In response to dire consequences, FIs want to know how they can mitigate the reputational, legal, and operational risks associated with unwittingly becoming a “middleman” in an artwork money-laundering scheme.

Tactics and tools to protect your business

This abuse of the world of art by money launderers has generated many discussions on regulating the industry. Naturally, the art world will push back on any changes to their traditional practices, so things will move slowly. It’s up to each FI to be aware of these schemes and to protect their operations.

After all, we only know about the high-profile cases where the criminals were caught. There is no way to know how many criminals are hiding money in artwork right this minute.

To learn more about the elusive world of money laundering through artwork, download our white paper, In Plain Sight: Illicit Funds Concealed in Artwork, by Christopher Lopez at AML RightSource. It shares the following insight:

  • Tactics, Techniques, and Procedures (TTPs) that financial criminals use to launder money through artwork.
  • Tools available to AML professionals to combat money-laundering schemes.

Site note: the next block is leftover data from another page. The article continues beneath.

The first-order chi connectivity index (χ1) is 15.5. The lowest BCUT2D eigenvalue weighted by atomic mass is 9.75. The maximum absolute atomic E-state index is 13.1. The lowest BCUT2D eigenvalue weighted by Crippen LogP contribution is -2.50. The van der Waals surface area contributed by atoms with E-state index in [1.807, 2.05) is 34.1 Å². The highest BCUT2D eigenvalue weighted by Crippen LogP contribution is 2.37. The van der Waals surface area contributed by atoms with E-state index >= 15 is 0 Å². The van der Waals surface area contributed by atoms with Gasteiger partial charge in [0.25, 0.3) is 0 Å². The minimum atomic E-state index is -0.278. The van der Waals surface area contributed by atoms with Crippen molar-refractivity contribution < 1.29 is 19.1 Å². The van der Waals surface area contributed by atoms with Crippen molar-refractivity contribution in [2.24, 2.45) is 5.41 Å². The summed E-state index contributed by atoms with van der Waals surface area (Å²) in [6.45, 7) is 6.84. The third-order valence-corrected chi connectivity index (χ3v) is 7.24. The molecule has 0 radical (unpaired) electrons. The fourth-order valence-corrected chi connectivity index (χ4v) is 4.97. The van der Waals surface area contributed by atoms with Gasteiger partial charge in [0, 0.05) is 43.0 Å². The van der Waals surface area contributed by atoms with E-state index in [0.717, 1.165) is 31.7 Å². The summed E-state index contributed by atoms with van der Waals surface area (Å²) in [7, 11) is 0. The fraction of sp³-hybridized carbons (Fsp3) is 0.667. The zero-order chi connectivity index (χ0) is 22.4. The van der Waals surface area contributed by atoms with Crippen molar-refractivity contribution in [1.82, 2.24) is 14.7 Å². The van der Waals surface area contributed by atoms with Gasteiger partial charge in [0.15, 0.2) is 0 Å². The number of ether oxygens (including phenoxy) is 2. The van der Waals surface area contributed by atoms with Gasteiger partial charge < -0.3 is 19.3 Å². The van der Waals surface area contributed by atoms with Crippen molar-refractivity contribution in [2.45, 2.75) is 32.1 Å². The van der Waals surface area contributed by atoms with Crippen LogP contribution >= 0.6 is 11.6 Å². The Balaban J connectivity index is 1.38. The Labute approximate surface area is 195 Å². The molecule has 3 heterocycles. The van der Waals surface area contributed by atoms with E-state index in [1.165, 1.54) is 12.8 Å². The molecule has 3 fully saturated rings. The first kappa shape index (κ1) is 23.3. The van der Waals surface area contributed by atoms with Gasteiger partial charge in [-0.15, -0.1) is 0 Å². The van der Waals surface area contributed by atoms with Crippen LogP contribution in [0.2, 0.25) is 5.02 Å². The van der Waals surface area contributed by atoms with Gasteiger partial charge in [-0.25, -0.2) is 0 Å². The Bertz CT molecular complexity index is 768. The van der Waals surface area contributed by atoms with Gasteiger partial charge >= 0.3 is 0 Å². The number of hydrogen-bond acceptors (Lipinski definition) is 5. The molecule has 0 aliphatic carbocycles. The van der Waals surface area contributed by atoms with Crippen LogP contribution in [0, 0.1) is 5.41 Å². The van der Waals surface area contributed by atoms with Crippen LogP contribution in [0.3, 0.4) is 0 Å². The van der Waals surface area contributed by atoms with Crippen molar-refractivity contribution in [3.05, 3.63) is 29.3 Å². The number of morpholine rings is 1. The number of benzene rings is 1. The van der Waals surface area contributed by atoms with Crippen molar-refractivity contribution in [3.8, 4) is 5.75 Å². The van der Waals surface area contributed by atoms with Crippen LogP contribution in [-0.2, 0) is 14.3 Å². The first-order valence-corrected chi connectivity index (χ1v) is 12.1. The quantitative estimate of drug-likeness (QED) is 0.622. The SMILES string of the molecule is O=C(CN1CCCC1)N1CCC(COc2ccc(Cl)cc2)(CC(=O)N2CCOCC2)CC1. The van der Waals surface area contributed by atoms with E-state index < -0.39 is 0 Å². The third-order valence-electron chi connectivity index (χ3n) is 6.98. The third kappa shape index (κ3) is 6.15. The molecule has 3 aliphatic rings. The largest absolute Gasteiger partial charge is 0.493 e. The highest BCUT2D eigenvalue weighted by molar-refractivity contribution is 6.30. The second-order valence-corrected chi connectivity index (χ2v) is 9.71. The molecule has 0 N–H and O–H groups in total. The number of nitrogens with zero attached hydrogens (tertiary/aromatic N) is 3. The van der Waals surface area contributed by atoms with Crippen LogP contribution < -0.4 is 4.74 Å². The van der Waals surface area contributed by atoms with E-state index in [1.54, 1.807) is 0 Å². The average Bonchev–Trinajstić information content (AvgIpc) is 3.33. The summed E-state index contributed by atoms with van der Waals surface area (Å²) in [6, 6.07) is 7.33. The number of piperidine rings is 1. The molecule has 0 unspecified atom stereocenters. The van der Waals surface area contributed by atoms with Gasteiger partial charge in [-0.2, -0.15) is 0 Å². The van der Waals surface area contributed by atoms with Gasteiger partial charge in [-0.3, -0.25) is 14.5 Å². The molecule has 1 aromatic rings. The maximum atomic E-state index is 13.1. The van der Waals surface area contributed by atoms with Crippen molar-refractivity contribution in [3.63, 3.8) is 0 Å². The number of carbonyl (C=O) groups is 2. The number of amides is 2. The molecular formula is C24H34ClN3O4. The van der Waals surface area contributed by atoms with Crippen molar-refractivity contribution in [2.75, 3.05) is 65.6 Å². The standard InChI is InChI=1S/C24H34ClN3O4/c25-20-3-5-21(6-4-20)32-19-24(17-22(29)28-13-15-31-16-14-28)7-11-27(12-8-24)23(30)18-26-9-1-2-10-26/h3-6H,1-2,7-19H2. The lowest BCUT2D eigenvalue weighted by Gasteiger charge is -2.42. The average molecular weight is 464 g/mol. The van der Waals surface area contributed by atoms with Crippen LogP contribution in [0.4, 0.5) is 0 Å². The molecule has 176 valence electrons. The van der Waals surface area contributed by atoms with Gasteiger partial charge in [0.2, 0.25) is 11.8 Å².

• Proactive measures to limit banks’ money-laundering crime risk exposure.
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Edward Ellis

Edward Ellis

Mr. Ellis serves as Director of Business Development and Marketing of AML RightSource. He has over 15 years of experience in business development, marketing, and professional consulting within the healthcare and financial services industries. Mr. Ellis earned his undergraduate degree from Bowling Green State University and obtained his juris doctor from Cleveland State University – Cleveland-Marshall College of Law.

1 Comment

  1. AHSAN HABIB on December 27, 2018 at 9:02 pm

    Great Article. Informative and worth reading. Would like to see great article on Trade-based Money Laundering and Sanctions.